The Necessity of Having Goals
By Coach Willis
The great French naturalist John Henry Fabre conducted and experiment with Processionary caterpillars. This species blindly follow the one in front of them , hence the name. Fabre carefully arranged them in a circle around the rim of a flower pot so that the lead caterpillar actually touched the last one, making a complete circle. In the center of the flower pot he put pine needles, which is food for the Processionary caterpillar. The caterpillars started around the flower pot. Around and around, hour after hour, day after day, night after night. For seven whole days and seven nights the wet around the flower pot. Finally they dropped dead of starvation and exhaustion. With an abundance of food less than six inches away, they literally starved to death because they confused activity with productivity....
Unfortunately there are many youth athletes, even ordinary people looking to improve their fitness who can never reach their fullest potential because they aren't setting goals and taking actionable steps each and every day to reach their goals.
Confusing activity with Productivity
In my profession as a strength and conditioning coach, I have worked with athletes at every level as well as the general population to help them improve their overall fitness.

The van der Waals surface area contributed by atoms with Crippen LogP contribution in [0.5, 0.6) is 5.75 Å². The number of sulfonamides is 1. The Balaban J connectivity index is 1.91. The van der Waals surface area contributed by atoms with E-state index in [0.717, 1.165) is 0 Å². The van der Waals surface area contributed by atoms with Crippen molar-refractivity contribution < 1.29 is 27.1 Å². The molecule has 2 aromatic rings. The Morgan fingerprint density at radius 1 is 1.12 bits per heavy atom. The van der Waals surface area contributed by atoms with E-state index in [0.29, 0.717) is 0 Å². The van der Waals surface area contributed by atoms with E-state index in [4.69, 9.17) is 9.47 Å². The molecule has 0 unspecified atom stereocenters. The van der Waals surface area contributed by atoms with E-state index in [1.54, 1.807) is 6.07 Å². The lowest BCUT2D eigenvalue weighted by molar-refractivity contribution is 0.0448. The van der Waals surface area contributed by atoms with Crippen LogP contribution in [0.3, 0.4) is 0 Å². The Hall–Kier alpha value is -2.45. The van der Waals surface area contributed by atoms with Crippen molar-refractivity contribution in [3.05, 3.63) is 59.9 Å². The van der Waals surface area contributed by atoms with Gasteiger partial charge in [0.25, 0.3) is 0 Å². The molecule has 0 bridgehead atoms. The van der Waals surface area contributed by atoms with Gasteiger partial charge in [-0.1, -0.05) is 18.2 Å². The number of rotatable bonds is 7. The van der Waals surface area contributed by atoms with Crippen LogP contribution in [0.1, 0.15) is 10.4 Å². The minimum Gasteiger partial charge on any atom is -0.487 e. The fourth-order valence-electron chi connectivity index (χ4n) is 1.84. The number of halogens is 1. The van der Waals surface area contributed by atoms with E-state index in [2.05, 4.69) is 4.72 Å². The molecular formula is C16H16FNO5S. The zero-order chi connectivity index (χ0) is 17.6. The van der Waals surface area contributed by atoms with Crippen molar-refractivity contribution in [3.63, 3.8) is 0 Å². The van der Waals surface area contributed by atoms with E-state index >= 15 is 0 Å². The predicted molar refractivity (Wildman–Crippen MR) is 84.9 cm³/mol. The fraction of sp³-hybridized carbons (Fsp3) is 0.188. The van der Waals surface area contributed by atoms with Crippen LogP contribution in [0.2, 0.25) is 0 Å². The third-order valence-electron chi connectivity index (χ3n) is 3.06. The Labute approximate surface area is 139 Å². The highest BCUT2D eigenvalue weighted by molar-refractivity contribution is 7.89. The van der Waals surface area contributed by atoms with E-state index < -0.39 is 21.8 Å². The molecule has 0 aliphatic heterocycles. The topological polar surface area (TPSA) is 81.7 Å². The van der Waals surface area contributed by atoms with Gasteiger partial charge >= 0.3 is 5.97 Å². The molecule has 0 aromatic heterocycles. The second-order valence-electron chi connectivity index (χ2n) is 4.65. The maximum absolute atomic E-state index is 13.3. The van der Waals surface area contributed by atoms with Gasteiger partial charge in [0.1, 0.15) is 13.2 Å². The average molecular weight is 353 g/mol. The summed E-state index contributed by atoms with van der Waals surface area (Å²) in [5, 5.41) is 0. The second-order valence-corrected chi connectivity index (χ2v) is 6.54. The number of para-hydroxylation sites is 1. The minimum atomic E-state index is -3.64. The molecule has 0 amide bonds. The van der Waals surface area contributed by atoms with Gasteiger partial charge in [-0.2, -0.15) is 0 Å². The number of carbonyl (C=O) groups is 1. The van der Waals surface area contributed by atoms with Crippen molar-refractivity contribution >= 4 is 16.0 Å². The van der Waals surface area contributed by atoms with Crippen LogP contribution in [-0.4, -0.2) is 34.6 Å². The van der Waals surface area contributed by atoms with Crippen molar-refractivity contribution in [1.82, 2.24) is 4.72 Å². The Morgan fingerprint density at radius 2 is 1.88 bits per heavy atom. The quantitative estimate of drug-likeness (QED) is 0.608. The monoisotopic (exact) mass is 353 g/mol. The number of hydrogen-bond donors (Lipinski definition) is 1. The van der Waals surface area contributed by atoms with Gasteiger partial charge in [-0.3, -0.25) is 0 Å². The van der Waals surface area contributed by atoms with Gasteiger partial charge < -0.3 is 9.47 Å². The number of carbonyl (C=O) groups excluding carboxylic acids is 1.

One thing that all of the most successful athletes and fitness individuals had in common is they set goals.
You will never be able to hit a target that you do not have, and moseying around aimlessly just expends energy.
Goals provide direction and enable you to do more for yourself. There will always be a certain fear attached to goals because what if you miss them.
There is always risk in chasing a goal, but the risk is infinitely greater if you do not set them.
As I say quite often, it’s important that your why behind your goal is strong as this will be the fuel in the journey.
People with weak why behind their goals never end up finishing through because they weren't driven enough to overcome the setbacks.
The Late Maxwell Maltz compared the functionality of man as that of a bicycle:
Unless he's moving forward and upward towards and objective-a goal- he is going to falter and fall.
Goals are in fact necessary.